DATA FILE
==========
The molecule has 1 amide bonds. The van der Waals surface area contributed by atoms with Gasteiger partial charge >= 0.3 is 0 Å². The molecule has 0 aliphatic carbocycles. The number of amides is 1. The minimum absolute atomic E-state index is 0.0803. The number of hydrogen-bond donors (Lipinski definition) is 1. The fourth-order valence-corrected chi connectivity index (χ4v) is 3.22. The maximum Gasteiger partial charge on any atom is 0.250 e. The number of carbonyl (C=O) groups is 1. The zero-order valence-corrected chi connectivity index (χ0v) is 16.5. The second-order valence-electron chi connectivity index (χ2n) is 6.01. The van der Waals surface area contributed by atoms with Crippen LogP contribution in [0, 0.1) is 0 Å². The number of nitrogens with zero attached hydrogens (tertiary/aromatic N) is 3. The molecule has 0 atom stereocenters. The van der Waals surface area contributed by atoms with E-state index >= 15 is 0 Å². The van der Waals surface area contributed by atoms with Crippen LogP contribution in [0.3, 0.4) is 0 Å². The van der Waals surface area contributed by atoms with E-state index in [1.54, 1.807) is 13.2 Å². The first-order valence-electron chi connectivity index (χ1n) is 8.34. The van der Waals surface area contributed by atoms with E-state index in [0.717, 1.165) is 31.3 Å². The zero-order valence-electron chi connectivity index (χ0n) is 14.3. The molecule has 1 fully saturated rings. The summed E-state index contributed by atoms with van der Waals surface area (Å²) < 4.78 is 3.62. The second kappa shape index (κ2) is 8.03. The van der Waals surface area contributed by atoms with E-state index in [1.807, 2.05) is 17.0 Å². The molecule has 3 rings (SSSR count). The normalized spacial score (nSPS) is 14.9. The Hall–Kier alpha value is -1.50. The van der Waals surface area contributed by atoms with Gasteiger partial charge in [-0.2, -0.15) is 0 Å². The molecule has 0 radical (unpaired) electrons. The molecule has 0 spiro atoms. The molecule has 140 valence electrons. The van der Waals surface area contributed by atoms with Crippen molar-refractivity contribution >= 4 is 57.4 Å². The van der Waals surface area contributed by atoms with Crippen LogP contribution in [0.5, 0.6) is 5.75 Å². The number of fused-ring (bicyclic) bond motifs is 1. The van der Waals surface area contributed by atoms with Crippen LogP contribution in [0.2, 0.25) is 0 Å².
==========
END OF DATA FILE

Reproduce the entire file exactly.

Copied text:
The molecule has 1 amide bonds. The van der Waals surface area contributed by atoms with Gasteiger partial charge >= 0.3 is 0 Å². The molecule has 0 aliphatic carbocycles. The number of amides is 1. The minimum absolute atomic E-state index is 0.0803. The number of hydrogen-bond donors (Lipinski definition) is 1. The fourth-order valence-corrected chi connectivity index (χ4v) is 3.22. The maximum Gasteiger partial charge on any atom is 0.250 e. The number of carbonyl (C=O) groups is 1. The zero-order valence-corrected chi connectivity index (χ0v) is 16.5. The second-order valence-electron chi connectivity index (χ2n) is 6.01. The van der Waals surface area contributed by atoms with Crippen LogP contribution in [0, 0.1) is 0 Å². The number of nitrogens with zero attached hydrogens (tertiary/aromatic N) is 3. The molecule has 0 atom stereocenters. The van der Waals surface area contributed by atoms with E-state index >= 15 is 0 Å². The van der Waals surface area contributed by atoms with Crippen LogP contribution in [0.3, 0.4) is 0 Å². The van der Waals surface area contributed by atoms with E-state index in [1.54, 1.807) is 13.2 Å². The first-order valence-electron chi connectivity index (χ1n) is 8.34. The van der Waals surface area contributed by atoms with E-state index in [0.717, 1.165) is 31.3 Å². The zero-order valence-electron chi connectivity index (χ0n) is 14.3. The molecule has 1 fully saturated rings. The summed E-state index contributed by atoms with van der Waals surface area (Å²) < 4.78 is 3.62. The second kappa shape index (κ2) is 8.03. The van der Waals surface area contributed by atoms with E-state index in [1.807, 2.05) is 17.0 Å². The molecule has 3 rings (SSSR count). The normalized spacial score (nSPS) is 14.9. The Hall–Kier alpha value is -1.50. The van der Waals surface area contributed by atoms with Gasteiger partial charge in [-0.2, -0.15) is 0 Å². The molecule has 0 radical (unpaired) electrons. The molecule has 0 spiro atoms. The molecule has 140 valence electrons. The van der Waals surface area contributed by atoms with Crippen molar-refractivity contribution >= 4 is 57.4 Å². The van der Waals surface area contributed by atoms with Crippen LogP contribution in [0.5, 0.6) is 5.75 Å². The number of fused-ring (bicyclic) bond motifs is 1. The van der Waals surface area contributed by atoms with Crippen LogP contribution in [0.2, 0.25) is 0 Å².